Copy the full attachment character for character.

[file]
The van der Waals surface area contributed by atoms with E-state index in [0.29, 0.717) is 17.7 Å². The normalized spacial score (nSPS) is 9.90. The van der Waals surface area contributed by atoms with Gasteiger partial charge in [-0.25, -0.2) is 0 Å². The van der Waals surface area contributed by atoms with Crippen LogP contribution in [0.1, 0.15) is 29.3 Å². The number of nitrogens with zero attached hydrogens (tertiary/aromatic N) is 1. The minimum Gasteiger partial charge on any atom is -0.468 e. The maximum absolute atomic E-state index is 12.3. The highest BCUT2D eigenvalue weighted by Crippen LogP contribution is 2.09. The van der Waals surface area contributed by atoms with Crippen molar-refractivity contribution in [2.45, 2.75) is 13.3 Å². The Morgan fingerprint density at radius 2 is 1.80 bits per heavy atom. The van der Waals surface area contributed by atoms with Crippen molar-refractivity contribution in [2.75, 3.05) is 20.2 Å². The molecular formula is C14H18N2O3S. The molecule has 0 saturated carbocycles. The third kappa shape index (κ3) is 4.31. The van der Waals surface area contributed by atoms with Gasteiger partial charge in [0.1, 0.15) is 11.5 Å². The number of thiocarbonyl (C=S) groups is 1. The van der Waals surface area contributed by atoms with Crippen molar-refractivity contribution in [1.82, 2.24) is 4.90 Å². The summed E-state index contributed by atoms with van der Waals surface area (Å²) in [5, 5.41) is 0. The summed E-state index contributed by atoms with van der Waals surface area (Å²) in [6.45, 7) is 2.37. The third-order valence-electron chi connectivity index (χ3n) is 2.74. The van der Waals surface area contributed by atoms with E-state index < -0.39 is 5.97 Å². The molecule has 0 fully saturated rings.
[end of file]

The van der Waals surface area contributed by atoms with E-state index in [0.29, 0.717) is 17.7 Å². The normalized spacial score (nSPS) is 9.90. The van der Waals surface area contributed by atoms with Gasteiger partial charge in [-0.25, -0.2) is 0 Å². The van der Waals surface area contributed by atoms with Crippen LogP contribution in [0.1, 0.15) is 29.3 Å². The number of nitrogens with zero attached hydrogens (tertiary/aromatic N) is 1. The minimum Gasteiger partial charge on any atom is -0.468 e. The maximum absolute atomic E-state index is 12.3. The highest BCUT2D eigenvalue weighted by Crippen LogP contribution is 2.09. The van der Waals surface area contributed by atoms with Crippen molar-refractivity contribution in [2.45, 2.75) is 13.3 Å². The Morgan fingerprint density at radius 2 is 1.80 bits per heavy atom. The van der Waals surface area contributed by atoms with Crippen molar-refractivity contribution in [2.75, 3.05) is 20.2 Å². The molecular formula is C14H18N2O3S. The molecule has 0 saturated carbocycles. The third kappa shape index (κ3) is 4.31. The van der Waals surface area contributed by atoms with Gasteiger partial charge in [0.1, 0.15) is 11.5 Å². The number of thiocarbonyl (C=S) groups is 1. The van der Waals surface area contributed by atoms with Crippen molar-refractivity contribution in [1.82, 2.24) is 4.90 Å². The summed E-state index contributed by atoms with van der Waals surface area (Å²) in [5, 5.41) is 0. The summed E-state index contributed by atoms with van der Waals surface area (Å²) in [6.45, 7) is 2.37. The third-order valence-electron chi connectivity index (χ3n) is 2.74. The van der Waals surface area contributed by atoms with E-state index < -0.39 is 5.97 Å². The molecule has 0 fully saturated rings.